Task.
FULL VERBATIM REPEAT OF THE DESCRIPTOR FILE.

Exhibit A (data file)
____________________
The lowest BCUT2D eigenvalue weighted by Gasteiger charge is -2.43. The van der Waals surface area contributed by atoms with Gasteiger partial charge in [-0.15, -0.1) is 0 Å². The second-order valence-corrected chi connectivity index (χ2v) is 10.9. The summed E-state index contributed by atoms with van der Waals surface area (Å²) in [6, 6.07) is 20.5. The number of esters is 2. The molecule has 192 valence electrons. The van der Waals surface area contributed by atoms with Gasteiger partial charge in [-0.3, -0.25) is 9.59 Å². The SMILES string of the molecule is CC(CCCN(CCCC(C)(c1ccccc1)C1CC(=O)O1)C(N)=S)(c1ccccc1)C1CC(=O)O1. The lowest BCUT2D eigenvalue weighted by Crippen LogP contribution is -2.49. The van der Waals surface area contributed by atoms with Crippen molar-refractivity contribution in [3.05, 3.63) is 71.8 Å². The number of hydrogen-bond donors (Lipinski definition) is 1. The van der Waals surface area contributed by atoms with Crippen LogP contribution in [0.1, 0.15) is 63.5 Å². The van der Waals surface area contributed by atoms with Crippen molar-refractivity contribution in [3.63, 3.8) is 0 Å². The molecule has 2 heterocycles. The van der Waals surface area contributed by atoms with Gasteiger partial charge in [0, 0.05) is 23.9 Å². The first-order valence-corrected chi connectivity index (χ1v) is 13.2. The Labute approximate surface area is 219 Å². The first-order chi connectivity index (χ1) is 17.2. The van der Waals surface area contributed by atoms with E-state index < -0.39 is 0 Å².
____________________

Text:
The lowest BCUT2D eigenvalue weighted by Gasteiger charge is -2.43. The van der Waals surface area contributed by atoms with Gasteiger partial charge in [-0.15, -0.1) is 0 Å². The second-order valence-corrected chi connectivity index (χ2v) is 10.9. The summed E-state index contributed by atoms with van der Waals surface area (Å²) in [6, 6.07) is 20.5. The number of esters is 2. The molecule has 192 valence electrons. The van der Waals surface area contributed by atoms with Gasteiger partial charge in [-0.3, -0.25) is 9.59 Å². The SMILES string of the molecule is CC(CCCN(CCCC(C)(c1ccccc1)C1CC(=O)O1)C(N)=S)(c1ccccc1)C1CC(=O)O1. The lowest BCUT2D eigenvalue weighted by Crippen LogP contribution is -2.49. The van der Waals surface area contributed by atoms with Crippen molar-refractivity contribution in [3.05, 3.63) is 71.8 Å². The number of hydrogen-bond donors (Lipinski definition) is 1. The van der Waals surface area contributed by atoms with Crippen LogP contribution in [0.1, 0.15) is 63.5 Å². The van der Waals surface area contributed by atoms with Crippen molar-refractivity contribution in [3.63, 3.8) is 0 Å². The molecule has 2 heterocycles. The van der Waals surface area contributed by atoms with Gasteiger partial charge in [0, 0.05) is 23.9 Å². The first-order valence-corrected chi connectivity index (χ1v) is 13.2. The Labute approximate surface area is 219 Å². The first-order chi connectivity index (χ1) is 17.2. The van der Waals surface area contributed by atoms with E-state index < -0.39 is 0 Å².